Civita di Bagnoregio Italy — A Fairytale Town

Civita di Bagnoregio Italy, the “Town of the Royal Bath”, is a small village located in the central part of the country accessed by a footbridge from a nearby town.  Located in the “Valley of the Badlands” in the municipality of Bagnoregio and the province of Viterbo. Civita di Bagnoregio Italy

Inhabited by only sixteen (16) people, it is isolated because of the erosion of the hill and nearby valley. Because of its unstable foundation, it is called “the dying city”.

Some History on Civita di Bagnoregio Italy

Founded 2500 years ago by the Etruscans, the city of Civita could be accessed by five (5) city gates. Now only Porta Santa Maria (also called Porta Cava) is the main gateway into the city. It can also be accessed from the Valley of the Badlands through a tunnel carved through the rock.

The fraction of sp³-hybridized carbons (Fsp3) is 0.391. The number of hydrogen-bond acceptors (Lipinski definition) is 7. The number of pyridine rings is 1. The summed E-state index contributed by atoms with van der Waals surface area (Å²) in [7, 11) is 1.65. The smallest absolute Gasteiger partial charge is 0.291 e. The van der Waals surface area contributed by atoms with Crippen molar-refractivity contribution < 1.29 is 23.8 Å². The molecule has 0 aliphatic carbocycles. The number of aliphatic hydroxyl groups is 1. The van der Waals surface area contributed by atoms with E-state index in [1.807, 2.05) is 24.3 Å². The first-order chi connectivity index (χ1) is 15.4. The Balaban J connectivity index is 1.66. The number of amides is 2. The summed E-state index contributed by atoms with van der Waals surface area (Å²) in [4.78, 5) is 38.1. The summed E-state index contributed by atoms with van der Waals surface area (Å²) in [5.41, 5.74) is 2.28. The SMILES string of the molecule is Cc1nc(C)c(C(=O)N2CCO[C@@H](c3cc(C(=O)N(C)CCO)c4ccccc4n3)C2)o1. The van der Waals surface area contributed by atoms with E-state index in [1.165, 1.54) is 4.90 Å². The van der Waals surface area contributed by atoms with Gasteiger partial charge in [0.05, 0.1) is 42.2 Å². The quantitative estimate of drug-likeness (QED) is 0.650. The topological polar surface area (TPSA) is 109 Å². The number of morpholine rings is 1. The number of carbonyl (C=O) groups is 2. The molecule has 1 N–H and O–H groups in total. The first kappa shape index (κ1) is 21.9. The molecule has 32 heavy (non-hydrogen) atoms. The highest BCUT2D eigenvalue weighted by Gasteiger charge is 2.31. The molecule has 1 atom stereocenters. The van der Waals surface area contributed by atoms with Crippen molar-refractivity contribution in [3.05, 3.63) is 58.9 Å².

The architecture is medieval and Renaissance, while the street system originates in Etruscan and Roman urban planning. The city flourished under the Etruscans due to its strategic position for trade and proximity to the vital c communication routes during that era,

The Romans arrived in 265 B.C. and they continued to build on the infrastructure started by the Etruscans such as stream containment and rainwater drainage.

Saint Bonaventure was born here.

The city started to decline in the 16th century as its former suburb, Bagnoregio continued to grow. Toward the end of the 17 century, an earthquake devastated the city, and the municipal government and the bishop moved to Bagnoregio.

By the 19th century, the pace of erosion increased turning the city into an island. Although Bagnoregio has continued to prosper Civita di Bagnoregio has only recently experienced some increase in tourism.

Some Interesting Facts

  • there are more cats in the city than residents (16)
  • the footbridge was built in 1965